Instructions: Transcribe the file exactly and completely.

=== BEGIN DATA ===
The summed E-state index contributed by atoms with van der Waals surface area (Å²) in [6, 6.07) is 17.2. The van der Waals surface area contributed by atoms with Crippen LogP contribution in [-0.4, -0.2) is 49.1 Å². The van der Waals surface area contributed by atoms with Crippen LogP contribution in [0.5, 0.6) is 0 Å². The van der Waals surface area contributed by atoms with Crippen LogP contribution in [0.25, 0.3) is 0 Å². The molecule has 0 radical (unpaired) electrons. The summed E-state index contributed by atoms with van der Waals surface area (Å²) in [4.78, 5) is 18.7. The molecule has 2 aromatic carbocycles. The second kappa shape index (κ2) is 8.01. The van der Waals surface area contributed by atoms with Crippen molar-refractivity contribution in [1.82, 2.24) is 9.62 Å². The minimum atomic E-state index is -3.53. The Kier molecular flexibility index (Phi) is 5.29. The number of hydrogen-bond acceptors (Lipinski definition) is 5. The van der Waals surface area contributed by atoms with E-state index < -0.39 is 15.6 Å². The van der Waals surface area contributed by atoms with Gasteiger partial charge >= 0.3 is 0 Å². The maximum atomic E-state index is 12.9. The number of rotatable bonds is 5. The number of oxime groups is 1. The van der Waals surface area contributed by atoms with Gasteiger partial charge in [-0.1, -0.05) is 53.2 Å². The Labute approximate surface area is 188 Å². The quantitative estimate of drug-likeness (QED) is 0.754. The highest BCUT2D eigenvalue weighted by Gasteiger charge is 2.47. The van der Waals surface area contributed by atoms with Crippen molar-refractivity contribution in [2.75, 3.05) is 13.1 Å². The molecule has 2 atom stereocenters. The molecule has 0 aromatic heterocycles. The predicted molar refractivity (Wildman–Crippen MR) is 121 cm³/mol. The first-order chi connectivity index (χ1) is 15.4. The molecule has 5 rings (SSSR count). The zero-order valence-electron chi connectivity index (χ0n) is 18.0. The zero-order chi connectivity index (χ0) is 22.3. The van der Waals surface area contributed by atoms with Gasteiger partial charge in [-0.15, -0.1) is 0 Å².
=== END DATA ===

The summed E-state index contributed by atoms with van der Waals surface area (Å²) in [6, 6.07) is 17.2. The van der Waals surface area contributed by atoms with Crippen LogP contribution in [-0.4, -0.2) is 49.1 Å². The van der Waals surface area contributed by atoms with Crippen LogP contribution in [0.5, 0.6) is 0 Å². The van der Waals surface area contributed by atoms with Crippen LogP contribution in [0.25, 0.3) is 0 Å². The molecule has 0 radical (unpaired) electrons. The summed E-state index contributed by atoms with van der Waals surface area (Å²) in [4.78, 5) is 18.7. The molecule has 2 aromatic carbocycles. The second kappa shape index (κ2) is 8.01. The van der Waals surface area contributed by atoms with Crippen molar-refractivity contribution in [1.82, 2.24) is 9.62 Å². The minimum atomic E-state index is -3.53. The Kier molecular flexibility index (Phi) is 5.29. The number of hydrogen-bond acceptors (Lipinski definition) is 5. The van der Waals surface area contributed by atoms with E-state index < -0.39 is 15.6 Å². The van der Waals surface area contributed by atoms with Gasteiger partial charge >= 0.3 is 0 Å². The maximum atomic E-state index is 12.9. The number of rotatable bonds is 5. The number of oxime groups is 1. The van der Waals surface area contributed by atoms with Gasteiger partial charge in [-0.1, -0.05) is 53.2 Å². The Labute approximate surface area is 188 Å². The quantitative estimate of drug-likeness (QED) is 0.754. The highest BCUT2D eigenvalue weighted by Gasteiger charge is 2.47. The van der Waals surface area contributed by atoms with Crippen molar-refractivity contribution in [2.75, 3.05) is 13.1 Å². The molecule has 2 atom stereocenters. The molecule has 0 aromatic heterocycles. The predicted molar refractivity (Wildman–Crippen MR) is 121 cm³/mol. The first-order chi connectivity index (χ1) is 15.4. The molecule has 5 rings (SSSR count). The zero-order valence-electron chi connectivity index (χ0n) is 18.0. The zero-order chi connectivity index (χ0) is 22.3. The van der Waals surface area contributed by atoms with Gasteiger partial charge in [-0.15, -0.1) is 0 Å².